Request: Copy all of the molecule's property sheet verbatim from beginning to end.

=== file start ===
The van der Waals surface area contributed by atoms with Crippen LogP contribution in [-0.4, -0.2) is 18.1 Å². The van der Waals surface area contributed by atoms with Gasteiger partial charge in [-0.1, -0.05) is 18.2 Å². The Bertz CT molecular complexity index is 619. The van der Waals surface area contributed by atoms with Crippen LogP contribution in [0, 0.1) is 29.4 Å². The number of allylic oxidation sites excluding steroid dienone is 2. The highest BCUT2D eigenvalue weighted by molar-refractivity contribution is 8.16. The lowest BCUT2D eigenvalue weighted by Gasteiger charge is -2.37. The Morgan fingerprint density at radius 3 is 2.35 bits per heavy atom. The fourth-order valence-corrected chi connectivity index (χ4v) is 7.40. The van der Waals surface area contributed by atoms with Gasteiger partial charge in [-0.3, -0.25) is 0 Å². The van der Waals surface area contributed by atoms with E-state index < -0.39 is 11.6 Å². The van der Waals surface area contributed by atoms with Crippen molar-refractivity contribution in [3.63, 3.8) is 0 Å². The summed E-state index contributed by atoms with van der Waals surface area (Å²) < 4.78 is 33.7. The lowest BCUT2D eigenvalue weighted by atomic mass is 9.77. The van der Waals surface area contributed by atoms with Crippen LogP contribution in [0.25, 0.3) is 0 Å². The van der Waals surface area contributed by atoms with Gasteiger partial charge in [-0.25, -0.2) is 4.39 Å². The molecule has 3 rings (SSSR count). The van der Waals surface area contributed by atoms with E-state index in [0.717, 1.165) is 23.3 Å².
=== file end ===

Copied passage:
The van der Waals surface area contributed by atoms with Crippen LogP contribution in [-0.4, -0.2) is 18.1 Å². The van der Waals surface area contributed by atoms with Gasteiger partial charge in [-0.1, -0.05) is 18.2 Å². The Bertz CT molecular complexity index is 619. The van der Waals surface area contributed by atoms with Crippen LogP contribution in [0, 0.1) is 29.4 Å². The number of allylic oxidation sites excluding steroid dienone is 2. The highest BCUT2D eigenvalue weighted by molar-refractivity contribution is 8.16. The lowest BCUT2D eigenvalue weighted by Gasteiger charge is -2.37. The Morgan fingerprint density at radius 3 is 2.35 bits per heavy atom. The fourth-order valence-corrected chi connectivity index (χ4v) is 7.40. The van der Waals surface area contributed by atoms with Gasteiger partial charge in [-0.3, -0.25) is 0 Å². The van der Waals surface area contributed by atoms with E-state index < -0.39 is 11.6 Å². The van der Waals surface area contributed by atoms with Crippen molar-refractivity contribution in [3.63, 3.8) is 0 Å². The summed E-state index contributed by atoms with van der Waals surface area (Å²) < 4.78 is 33.7. The lowest BCUT2D eigenvalue weighted by atomic mass is 9.77. The van der Waals surface area contributed by atoms with Crippen LogP contribution in [0.25, 0.3) is 0 Å². The van der Waals surface area contributed by atoms with Gasteiger partial charge in [-0.25, -0.2) is 4.39 Å². The molecule has 3 rings (SSSR count). The van der Waals surface area contributed by atoms with E-state index in [0.717, 1.165) is 23.3 Å².